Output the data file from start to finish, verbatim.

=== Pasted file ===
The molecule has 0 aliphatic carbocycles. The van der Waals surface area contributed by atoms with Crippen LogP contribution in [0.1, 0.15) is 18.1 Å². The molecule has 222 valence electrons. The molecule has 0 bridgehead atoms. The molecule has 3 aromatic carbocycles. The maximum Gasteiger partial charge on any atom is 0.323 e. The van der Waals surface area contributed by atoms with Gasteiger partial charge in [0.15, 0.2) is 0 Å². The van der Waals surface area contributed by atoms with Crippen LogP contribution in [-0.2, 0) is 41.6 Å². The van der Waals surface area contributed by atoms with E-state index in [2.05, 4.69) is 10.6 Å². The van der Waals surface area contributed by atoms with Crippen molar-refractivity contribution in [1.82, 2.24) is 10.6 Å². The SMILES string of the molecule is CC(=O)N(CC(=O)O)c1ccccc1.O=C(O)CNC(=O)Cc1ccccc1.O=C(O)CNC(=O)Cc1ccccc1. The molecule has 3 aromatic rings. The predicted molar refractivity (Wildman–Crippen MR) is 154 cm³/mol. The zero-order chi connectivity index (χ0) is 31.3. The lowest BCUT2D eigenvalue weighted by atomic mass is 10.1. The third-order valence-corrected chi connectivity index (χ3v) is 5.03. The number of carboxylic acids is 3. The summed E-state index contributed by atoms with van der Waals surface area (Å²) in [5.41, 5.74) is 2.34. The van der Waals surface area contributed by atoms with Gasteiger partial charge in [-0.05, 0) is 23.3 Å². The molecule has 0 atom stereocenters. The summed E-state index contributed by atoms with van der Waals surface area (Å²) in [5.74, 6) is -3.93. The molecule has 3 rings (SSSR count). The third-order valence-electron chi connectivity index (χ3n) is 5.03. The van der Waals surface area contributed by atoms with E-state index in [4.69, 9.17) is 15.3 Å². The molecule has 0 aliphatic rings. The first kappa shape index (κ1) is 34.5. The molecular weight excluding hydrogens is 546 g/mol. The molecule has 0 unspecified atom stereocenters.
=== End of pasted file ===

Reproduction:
The molecule has 0 aliphatic carbocycles. The van der Waals surface area contributed by atoms with Crippen LogP contribution in [0.1, 0.15) is 18.1 Å². The molecule has 222 valence electrons. The molecule has 0 bridgehead atoms. The molecule has 3 aromatic carbocycles. The maximum Gasteiger partial charge on any atom is 0.323 e. The van der Waals surface area contributed by atoms with Gasteiger partial charge in [0.15, 0.2) is 0 Å². The van der Waals surface area contributed by atoms with Crippen LogP contribution in [-0.2, 0) is 41.6 Å². The van der Waals surface area contributed by atoms with E-state index in [2.05, 4.69) is 10.6 Å². The van der Waals surface area contributed by atoms with Crippen molar-refractivity contribution in [1.82, 2.24) is 10.6 Å². The SMILES string of the molecule is CC(=O)N(CC(=O)O)c1ccccc1.O=C(O)CNC(=O)Cc1ccccc1.O=C(O)CNC(=O)Cc1ccccc1. The molecule has 3 aromatic rings. The predicted molar refractivity (Wildman–Crippen MR) is 154 cm³/mol. The zero-order chi connectivity index (χ0) is 31.3. The lowest BCUT2D eigenvalue weighted by atomic mass is 10.1. The third-order valence-corrected chi connectivity index (χ3v) is 5.03. The number of carboxylic acids is 3. The summed E-state index contributed by atoms with van der Waals surface area (Å²) in [5.41, 5.74) is 2.34. The van der Waals surface area contributed by atoms with Gasteiger partial charge in [-0.05, 0) is 23.3 Å². The molecule has 0 atom stereocenters. The summed E-state index contributed by atoms with van der Waals surface area (Å²) in [5.74, 6) is -3.93. The molecule has 3 rings (SSSR count). The third-order valence-electron chi connectivity index (χ3n) is 5.03. The van der Waals surface area contributed by atoms with E-state index in [4.69, 9.17) is 15.3 Å². The molecule has 0 aliphatic rings. The first kappa shape index (κ1) is 34.5. The molecular weight excluding hydrogens is 546 g/mol. The molecule has 0 unspecified atom stereocenters.